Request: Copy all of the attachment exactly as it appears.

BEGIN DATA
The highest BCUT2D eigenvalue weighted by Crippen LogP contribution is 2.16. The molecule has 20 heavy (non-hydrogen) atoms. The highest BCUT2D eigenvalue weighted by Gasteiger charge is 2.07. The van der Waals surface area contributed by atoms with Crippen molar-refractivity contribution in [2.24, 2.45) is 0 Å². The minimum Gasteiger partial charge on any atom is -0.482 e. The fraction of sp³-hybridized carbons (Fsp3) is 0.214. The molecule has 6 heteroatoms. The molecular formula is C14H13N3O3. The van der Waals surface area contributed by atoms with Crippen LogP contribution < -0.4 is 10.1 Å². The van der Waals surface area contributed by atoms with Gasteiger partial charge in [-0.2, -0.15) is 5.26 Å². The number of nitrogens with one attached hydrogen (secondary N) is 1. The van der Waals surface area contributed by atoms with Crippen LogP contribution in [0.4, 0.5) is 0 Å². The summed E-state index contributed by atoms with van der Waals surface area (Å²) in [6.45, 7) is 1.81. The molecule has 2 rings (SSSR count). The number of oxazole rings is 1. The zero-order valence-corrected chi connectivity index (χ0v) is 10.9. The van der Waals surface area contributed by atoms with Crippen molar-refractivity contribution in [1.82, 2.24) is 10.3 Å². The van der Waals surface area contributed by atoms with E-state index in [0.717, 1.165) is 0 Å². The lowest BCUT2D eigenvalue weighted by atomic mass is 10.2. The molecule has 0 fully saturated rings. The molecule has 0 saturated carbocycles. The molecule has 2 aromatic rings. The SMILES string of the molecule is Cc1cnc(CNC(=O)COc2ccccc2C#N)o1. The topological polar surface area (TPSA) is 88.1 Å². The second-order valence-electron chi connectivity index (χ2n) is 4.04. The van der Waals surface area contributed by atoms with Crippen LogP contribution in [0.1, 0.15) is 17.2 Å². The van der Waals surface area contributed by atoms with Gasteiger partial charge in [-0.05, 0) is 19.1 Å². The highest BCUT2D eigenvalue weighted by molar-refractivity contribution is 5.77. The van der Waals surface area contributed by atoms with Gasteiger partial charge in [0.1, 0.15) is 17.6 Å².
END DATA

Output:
The highest BCUT2D eigenvalue weighted by Crippen LogP contribution is 2.16. The molecule has 20 heavy (non-hydrogen) atoms. The highest BCUT2D eigenvalue weighted by Gasteiger charge is 2.07. The van der Waals surface area contributed by atoms with Crippen molar-refractivity contribution in [2.24, 2.45) is 0 Å². The minimum Gasteiger partial charge on any atom is -0.482 e. The fraction of sp³-hybridized carbons (Fsp3) is 0.214. The molecule has 6 heteroatoms. The molecular formula is C14H13N3O3. The van der Waals surface area contributed by atoms with Crippen LogP contribution < -0.4 is 10.1 Å². The van der Waals surface area contributed by atoms with Gasteiger partial charge in [-0.2, -0.15) is 5.26 Å². The number of nitrogens with one attached hydrogen (secondary N) is 1. The van der Waals surface area contributed by atoms with Crippen LogP contribution in [0.4, 0.5) is 0 Å². The summed E-state index contributed by atoms with van der Waals surface area (Å²) in [6.45, 7) is 1.81. The molecule has 2 rings (SSSR count). The number of oxazole rings is 1. The zero-order valence-corrected chi connectivity index (χ0v) is 10.9. The van der Waals surface area contributed by atoms with Crippen molar-refractivity contribution in [1.82, 2.24) is 10.3 Å². The van der Waals surface area contributed by atoms with E-state index in [0.717, 1.165) is 0 Å². The lowest BCUT2D eigenvalue weighted by atomic mass is 10.2. The molecule has 0 fully saturated rings. The molecule has 0 saturated carbocycles. The molecule has 2 aromatic rings. The SMILES string of the molecule is Cc1cnc(CNC(=O)COc2ccccc2C#N)o1. The topological polar surface area (TPSA) is 88.1 Å². The second-order valence-electron chi connectivity index (χ2n) is 4.04. The van der Waals surface area contributed by atoms with Crippen LogP contribution in [0.1, 0.15) is 17.2 Å². The van der Waals surface area contributed by atoms with Gasteiger partial charge in [-0.05, 0) is 19.1 Å². The highest BCUT2D eigenvalue weighted by molar-refractivity contribution is 5.77. The van der Waals surface area contributed by atoms with Gasteiger partial charge in [0.1, 0.15) is 17.6 Å².